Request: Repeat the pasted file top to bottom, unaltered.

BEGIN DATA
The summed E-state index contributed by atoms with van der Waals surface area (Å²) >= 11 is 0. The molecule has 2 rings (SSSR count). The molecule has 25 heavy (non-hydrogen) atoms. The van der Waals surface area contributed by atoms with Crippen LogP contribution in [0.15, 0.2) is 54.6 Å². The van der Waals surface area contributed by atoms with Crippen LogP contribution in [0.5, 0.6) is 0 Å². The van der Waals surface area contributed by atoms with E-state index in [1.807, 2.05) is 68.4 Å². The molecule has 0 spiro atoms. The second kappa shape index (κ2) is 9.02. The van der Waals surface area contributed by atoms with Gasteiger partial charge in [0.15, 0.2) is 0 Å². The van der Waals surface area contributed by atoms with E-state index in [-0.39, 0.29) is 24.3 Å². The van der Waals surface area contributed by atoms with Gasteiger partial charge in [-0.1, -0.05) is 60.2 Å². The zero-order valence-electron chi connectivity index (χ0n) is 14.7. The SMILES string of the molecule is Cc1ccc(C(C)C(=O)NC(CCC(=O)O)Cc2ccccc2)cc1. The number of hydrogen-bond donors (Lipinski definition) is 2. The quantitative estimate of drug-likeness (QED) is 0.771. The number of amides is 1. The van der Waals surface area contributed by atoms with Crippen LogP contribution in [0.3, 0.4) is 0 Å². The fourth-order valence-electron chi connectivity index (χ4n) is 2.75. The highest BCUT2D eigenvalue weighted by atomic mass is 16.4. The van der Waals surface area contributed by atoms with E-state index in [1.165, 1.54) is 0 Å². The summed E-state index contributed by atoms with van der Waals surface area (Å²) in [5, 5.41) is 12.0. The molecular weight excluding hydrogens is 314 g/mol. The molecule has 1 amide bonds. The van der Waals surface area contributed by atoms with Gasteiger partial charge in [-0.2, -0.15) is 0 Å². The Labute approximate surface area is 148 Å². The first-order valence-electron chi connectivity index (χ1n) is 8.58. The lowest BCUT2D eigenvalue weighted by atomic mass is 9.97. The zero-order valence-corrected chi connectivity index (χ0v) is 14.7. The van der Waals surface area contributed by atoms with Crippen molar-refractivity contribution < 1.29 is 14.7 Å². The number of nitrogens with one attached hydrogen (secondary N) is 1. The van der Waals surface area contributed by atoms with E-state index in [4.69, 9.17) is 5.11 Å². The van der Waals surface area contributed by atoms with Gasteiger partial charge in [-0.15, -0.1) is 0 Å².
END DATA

The summed E-state index contributed by atoms with van der Waals surface area (Å²) >= 11 is 0. The molecule has 2 rings (SSSR count). The molecule has 25 heavy (non-hydrogen) atoms. The van der Waals surface area contributed by atoms with Crippen LogP contribution in [0.15, 0.2) is 54.6 Å². The van der Waals surface area contributed by atoms with Crippen LogP contribution in [0.5, 0.6) is 0 Å². The van der Waals surface area contributed by atoms with E-state index in [1.807, 2.05) is 68.4 Å². The molecule has 0 spiro atoms. The second kappa shape index (κ2) is 9.02. The van der Waals surface area contributed by atoms with Gasteiger partial charge in [0.15, 0.2) is 0 Å². The van der Waals surface area contributed by atoms with E-state index in [-0.39, 0.29) is 24.3 Å². The van der Waals surface area contributed by atoms with Gasteiger partial charge in [-0.1, -0.05) is 60.2 Å². The zero-order valence-electron chi connectivity index (χ0n) is 14.7. The SMILES string of the molecule is Cc1ccc(C(C)C(=O)NC(CCC(=O)O)Cc2ccccc2)cc1. The number of hydrogen-bond donors (Lipinski definition) is 2. The quantitative estimate of drug-likeness (QED) is 0.771. The number of amides is 1. The van der Waals surface area contributed by atoms with Crippen LogP contribution in [0.3, 0.4) is 0 Å². The fourth-order valence-electron chi connectivity index (χ4n) is 2.75. The highest BCUT2D eigenvalue weighted by atomic mass is 16.4. The van der Waals surface area contributed by atoms with E-state index in [1.165, 1.54) is 0 Å². The summed E-state index contributed by atoms with van der Waals surface area (Å²) in [5, 5.41) is 12.0. The molecular weight excluding hydrogens is 314 g/mol. The molecule has 1 amide bonds. The van der Waals surface area contributed by atoms with Gasteiger partial charge in [-0.2, -0.15) is 0 Å². The Labute approximate surface area is 148 Å². The first-order valence-electron chi connectivity index (χ1n) is 8.58. The lowest BCUT2D eigenvalue weighted by atomic mass is 9.97. The zero-order valence-corrected chi connectivity index (χ0v) is 14.7. The van der Waals surface area contributed by atoms with Crippen molar-refractivity contribution < 1.29 is 14.7 Å². The number of nitrogens with one attached hydrogen (secondary N) is 1. The van der Waals surface area contributed by atoms with E-state index in [4.69, 9.17) is 5.11 Å². The van der Waals surface area contributed by atoms with Gasteiger partial charge in [-0.15, -0.1) is 0 Å².